Preservation Initiatives Promote Community Revitalization

By AnnMarie French

Cities and towns throughout New Hampshire are becoming increasingly mindful of the importance of preserving their historic character. Inspiring stories abound, such as the remarkable rescue of the Colonel Paul Wentworth House, circa 1701. Originally built in what is now Rollinsford, in 1936 the house was moved to Dover, Massachusetts. When new owners wanted to demolish the house in 2001, they donated the house to the Town of Rollinsford. Local citizens raised funds and moved the house—board by board—back to Rollinsford, to within yards of its original location. Now serving as a community arts and cultural center, the Wentworth House poignantly illustrates how a cherished local history can join citizens together.

Preservation projects often grow out of necessity, prompted by the sense of need and duty to protect historic structures. Each community approaches the concept differently, depending upon the issues of momentary concern. Whether rallying to save town hall, or to revitalize the commercial downtown center, local officials and an inspired citizenry are polishing New Hampshire communities, building by building.

Restoring Town Halls and Gathering Spaces
Built in 1895, Wakefield’s Town Hall continues to serve as the town offices, opera house, town meeting and community gathering space. Several years ago, a committee was formed to preserve the historic opera house. It was the stage curtain that prompted the community to begin to raise funds for the overhaul and, like most improvement projects, the wish list began to grow—and grow. “It started with a curtain and turned into a $2 million project," laughs Robin Frost, Town Administrator.

The building was listed in the New Hampshire Register of Historic Places in July 2002, opening the door for funding opportunities to assist in the effort to restore the structure. A New Hampshire Land and Community Heritage Investment Program (LCHIP) grant for $70,000 provided funding for phase one, including the planning and the construction of a connecting bridge to the Gafney Library next door, satisfying ADA accessibility requirements. Wakefield’s voters are very much in support of the project, having approved $100,000 in 2005 and $300,000 in 2006. With the assistance of an experienced grant writer, the town is drafting a fundraising plan for the remaining costs of the project.

Wakefield’s active Heritage Commission has spearheaded several downtown revitalization efforts. The Garvin Building was renovated, restored and sold, generating a profit then used to purchase additional structures. The sale has prompted the need to find a new home for the Historical Society and museum, and hopes are now set on the site of Turntable Park, the historic train depot. Residents have turned this long neglected green space into a gem for the downtown, restoring an important piece of shared history into a welcoming space for concerts and other activities. After leasing the park from the state for the past 15 years, the town hopes to purchase the land to make the park a source of town-owned pride. “Townspeople have worked hard for many years to make it a very nice place," says Frost.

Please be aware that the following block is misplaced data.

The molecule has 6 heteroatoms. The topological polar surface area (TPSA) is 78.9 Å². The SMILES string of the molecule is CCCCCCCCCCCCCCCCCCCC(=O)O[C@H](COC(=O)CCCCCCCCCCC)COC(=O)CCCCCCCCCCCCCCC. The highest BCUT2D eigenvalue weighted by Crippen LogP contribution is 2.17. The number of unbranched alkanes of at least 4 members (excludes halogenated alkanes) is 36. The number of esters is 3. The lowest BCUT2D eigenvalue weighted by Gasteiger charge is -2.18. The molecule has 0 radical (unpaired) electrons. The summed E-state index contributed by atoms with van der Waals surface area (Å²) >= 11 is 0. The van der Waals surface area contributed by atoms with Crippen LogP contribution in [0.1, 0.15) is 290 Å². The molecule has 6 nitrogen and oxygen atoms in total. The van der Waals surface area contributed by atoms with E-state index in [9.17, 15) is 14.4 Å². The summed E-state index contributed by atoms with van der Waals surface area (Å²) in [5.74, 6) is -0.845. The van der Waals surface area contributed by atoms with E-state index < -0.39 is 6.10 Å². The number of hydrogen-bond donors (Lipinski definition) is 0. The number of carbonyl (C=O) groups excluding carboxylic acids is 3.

Utilizing Historic District Designation to Guide Change
The City of Franklin is setting the stage for revitalizing downtown with an eye toward preserving its role in history. Within a three-block area, Franklin still maintains four of the five key elements of an Industrial Revolution era commercial center: government, commercial, industry and residential. The fifth element, transportation, is evidenced through the old railroad lines, which are now part of the Heritage Rail Trail.

Franklin established a Heritage Commission in January 2002, an action advocated by Mayor David Palfrey, who proposed the idea as a way to create safeguards for the improvement of downtown. The Franklin Falls Historic District was established in September 2005, however the Heritage Commission had no authority to regulate activities in the area until a June 5, 2006 city council vote granted Historic District Commission authority.

“The Heritage Commission can now draft an ordinance with some teeth to it for code enforcement to follow," notes Mayor Palfrey. “We don’t want to see boarded up windows downtown." The commission’s next step will be to draft a series of rules reflecting what will be acceptable for the district, and communicate with business and property owners in the area.

Heritage Commissions and Historic District Commissions are authorized by statute, and municipalities enjoy flexibility regarding the powers and relationship of each. “It’s a local choice: a community chooses the level of involvement for their Heritage and Historic District Commissions," says Linda Ray Wilson of the state Department of Cultural Resources. “Communities can make the decisions to suit their unique needs." Wilson finds that communities often fear that establishing these districts may tie their hands, and prevent development from happening. Franklin officials see an opportunity to guide the changes that will restore the downtown to the glory that it once was.